536: The Secret Recordings of Carmen Segarra
Sep 26, 2014
An unprecedented look inside one of the most powerful, secretive institutions in the country. The NY Federal Reserve is supposed to monitor big banks. But when Carmen Segarra was hired, what she witnessed inside the Fed was so alarming that she got a tiny recorder and started secretly taping. ProPublica's print version.
- Ira introduces Carmen Segarra, a bank examiner for the Federal Reserve in New York who, in 2012, started secretly recording as she and her colleagues went about regulating one of the most powerful financial institutions in the country. This was during a time when the New York Fed was trying to become a stronger regulator, so that it wouldn't fail to miss another financial crisis like it did with the meltdown in 2008. As part of that effort to reform, the Fed had commissioned a highly confidential report, written by Columbia professor David Beim, that identified why the regulator failed in the years leading up to the crisis. Beim laid out specific recommendations for how the Fed could fix its problems. Carmen's recordings allow us to see if the Fed successfully heeded those recommendations more than two years later. What we hear is not reassuring.
- ProPublica's Jake Bernstein tells the story of Carmen's first months at the New York Fed, and how she came to start recording. And we hear the story of how the Fed examiners respond to an unusual, questionable deal that Goldman Sachs did — a deal that the top Fed guy stationed inside Goldman calls "legal but shady."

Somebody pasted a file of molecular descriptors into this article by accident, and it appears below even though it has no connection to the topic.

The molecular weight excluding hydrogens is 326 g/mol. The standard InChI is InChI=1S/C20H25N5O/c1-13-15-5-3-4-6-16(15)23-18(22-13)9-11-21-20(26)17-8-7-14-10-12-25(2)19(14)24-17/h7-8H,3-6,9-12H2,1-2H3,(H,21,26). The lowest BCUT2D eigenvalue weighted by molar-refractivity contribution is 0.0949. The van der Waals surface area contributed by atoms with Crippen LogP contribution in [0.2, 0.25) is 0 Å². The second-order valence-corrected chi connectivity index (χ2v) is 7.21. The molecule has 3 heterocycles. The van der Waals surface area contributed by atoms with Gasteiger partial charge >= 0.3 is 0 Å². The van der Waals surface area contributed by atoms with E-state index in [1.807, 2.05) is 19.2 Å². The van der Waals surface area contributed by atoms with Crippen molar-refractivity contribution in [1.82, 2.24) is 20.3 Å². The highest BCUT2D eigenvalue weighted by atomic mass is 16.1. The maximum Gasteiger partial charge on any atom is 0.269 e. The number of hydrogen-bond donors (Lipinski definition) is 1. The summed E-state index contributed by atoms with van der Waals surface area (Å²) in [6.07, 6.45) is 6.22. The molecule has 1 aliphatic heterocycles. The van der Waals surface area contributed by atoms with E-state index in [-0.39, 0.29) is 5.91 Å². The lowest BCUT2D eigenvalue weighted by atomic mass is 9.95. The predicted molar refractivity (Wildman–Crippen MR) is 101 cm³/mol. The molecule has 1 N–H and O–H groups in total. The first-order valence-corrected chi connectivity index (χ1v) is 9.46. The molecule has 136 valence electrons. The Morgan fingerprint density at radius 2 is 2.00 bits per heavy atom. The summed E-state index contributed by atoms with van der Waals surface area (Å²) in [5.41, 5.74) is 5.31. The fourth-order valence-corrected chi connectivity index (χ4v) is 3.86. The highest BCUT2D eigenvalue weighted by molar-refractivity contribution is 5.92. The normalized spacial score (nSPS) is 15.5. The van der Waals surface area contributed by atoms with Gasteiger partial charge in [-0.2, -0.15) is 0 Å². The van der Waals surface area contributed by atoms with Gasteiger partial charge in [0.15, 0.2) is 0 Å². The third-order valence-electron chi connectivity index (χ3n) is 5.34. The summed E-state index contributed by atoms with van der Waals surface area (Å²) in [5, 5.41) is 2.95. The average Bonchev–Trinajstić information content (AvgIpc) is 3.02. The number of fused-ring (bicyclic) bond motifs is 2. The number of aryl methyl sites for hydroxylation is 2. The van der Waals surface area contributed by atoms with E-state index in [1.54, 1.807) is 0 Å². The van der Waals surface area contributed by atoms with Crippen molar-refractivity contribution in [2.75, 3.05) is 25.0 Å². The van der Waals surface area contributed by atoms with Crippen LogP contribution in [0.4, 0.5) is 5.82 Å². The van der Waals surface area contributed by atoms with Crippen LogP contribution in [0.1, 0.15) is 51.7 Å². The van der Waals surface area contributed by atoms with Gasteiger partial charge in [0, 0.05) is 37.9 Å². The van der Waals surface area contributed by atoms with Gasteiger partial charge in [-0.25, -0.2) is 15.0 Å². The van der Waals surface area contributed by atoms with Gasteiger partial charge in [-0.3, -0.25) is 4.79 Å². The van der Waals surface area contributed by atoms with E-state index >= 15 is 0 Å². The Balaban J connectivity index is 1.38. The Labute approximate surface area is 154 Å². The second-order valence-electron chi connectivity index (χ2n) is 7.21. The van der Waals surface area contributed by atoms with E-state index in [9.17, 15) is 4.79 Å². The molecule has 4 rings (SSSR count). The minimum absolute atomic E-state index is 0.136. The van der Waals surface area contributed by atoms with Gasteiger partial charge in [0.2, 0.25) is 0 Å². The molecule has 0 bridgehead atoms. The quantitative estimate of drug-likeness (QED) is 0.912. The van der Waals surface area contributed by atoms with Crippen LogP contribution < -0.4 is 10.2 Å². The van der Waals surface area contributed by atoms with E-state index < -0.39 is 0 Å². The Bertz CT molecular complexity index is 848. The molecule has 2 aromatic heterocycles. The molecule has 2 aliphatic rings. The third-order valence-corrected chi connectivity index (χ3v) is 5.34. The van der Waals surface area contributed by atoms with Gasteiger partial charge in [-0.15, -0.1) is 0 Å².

- We hear what the New York Fed and Goldman Sachs say about all this. We hear a New York Fed supervisor tell Carmen Segarra how an examiner should talk and act to be successful at the Fed. And we hear what happens to Carmen when she does exactly what David Beim's confidential report told the Fed it needed to encourage its examiners to do in order to spot the next financial crisis. In the course of reporting our story with ProPublica, we sent lots of questions to the New York Fed and Goldman Sachs. We wanted to share those with you, along with the institutions' responses. Our questions to the New York Fed are here. The New York Fed responded with a statement and later this email. Our questions to Goldman Sachs are here. Goldman Sachs' response is here. And one last document that plays an important role in our story: the confidential report Columbia professor David Beim wrote for the New York Fed in 2009, as it was trying to figure out why it failed to anticipate the financial crisis and what it should do to make sure it wouldn't fail to catch the next one. Here is a transcript of the full episode.